In amateur radio satellite communication, the use of directional antennas is a fundamental necessity. Operating on both the VHF and UHF bands with a single antenna can present a considerable challenge. In this article, we introduce a dual-band antenna design that covers both VHF and UHF bands, accomplished by combining two distinct antenna types: the Moxon antenna for VHF frequencies and the Yagi antenna for UHF frequencies. One of the notable advantages of this design is that it utilizes a single feeding point.
The Moxon antenna, also known as the Moxon rectangle, stands as a simple yet mechanically robust antenna configuration composed of two elements: a driven element and a parasitic element. It derives its name from the renowned radio amateur, Les Moxon, with the call sign G6XN. In essence, the Moxon antenna resembles a Yagi-Uda antenna with two folded dipole elements, one serving as the driven element and the other as the reflector element. A tunable gap exists between these two folded dipoles, allowing for adjustments to minimize the VSWR (Voltage Standing Wave Ratio) at VHF frequencies. Consequently, it is a mechanically tunable antenna that eliminates the need for an impedance matching network. In our dual-band design, as illustrated below, the Moxon segment of the antenna serves as the excitation point.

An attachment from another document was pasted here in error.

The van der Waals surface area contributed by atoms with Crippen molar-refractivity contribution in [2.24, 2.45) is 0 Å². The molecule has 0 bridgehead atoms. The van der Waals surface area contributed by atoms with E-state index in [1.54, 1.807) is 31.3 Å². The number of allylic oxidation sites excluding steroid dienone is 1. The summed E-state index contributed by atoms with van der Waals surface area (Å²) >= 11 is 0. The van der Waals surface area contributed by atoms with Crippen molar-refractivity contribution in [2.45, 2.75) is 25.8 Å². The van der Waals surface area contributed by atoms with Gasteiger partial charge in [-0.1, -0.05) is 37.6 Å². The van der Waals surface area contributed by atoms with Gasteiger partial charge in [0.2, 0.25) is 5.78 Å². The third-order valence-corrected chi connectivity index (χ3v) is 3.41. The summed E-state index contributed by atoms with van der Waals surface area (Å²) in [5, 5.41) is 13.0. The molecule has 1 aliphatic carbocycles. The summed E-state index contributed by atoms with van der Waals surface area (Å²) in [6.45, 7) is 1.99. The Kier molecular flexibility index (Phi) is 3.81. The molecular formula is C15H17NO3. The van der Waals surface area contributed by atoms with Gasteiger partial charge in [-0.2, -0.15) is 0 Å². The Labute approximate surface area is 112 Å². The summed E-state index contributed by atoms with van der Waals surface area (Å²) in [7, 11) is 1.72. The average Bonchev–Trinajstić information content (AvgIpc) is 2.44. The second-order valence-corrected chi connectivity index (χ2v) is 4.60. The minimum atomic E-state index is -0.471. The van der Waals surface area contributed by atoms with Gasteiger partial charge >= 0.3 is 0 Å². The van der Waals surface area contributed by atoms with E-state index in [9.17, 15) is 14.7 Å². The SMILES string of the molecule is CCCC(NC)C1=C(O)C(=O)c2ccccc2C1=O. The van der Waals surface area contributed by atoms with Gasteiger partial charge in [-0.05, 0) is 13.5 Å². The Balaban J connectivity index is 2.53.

The accompanying figure also depicts the Yagi-Uda portion of the dual antenna. This section adheres to the conventional Yagi array configuration, comprising a reflector element, a driven element, and three directors. However, the driven element in this context does not receive direct excitation; instead, it is powered indirectly through electromagnetic induction from the driven element of the Moxon array. The gap separating the Moxon and Yagi sections of the combined antenna can be mechanically adjusted to minimize the VSWR at UHF frequencies.
In the analyzed frequency ranges, this VHF/UHF dual-band antenna exhibits self-resonance with an input impedance close to 50 Ohms, obviating the requirement for a matching network. To optimize performance in each band, fine-tune the gaps as indicated in the figure below.
Additionally, the figure provides VSWR curves as a function of frequency. In the upper section, it is evident that the antenna resonates at 147 MHz, while in the lower section, it resonates at 442 MHz. The figure also presents radiation patterns for both frequency bands, with gains of 6.3 dBi at VHF and 12 dBi at UHF.
Detailed AN-SOF models, along with antenna dimensions and calculations, are available for download through the buttons located below the figure.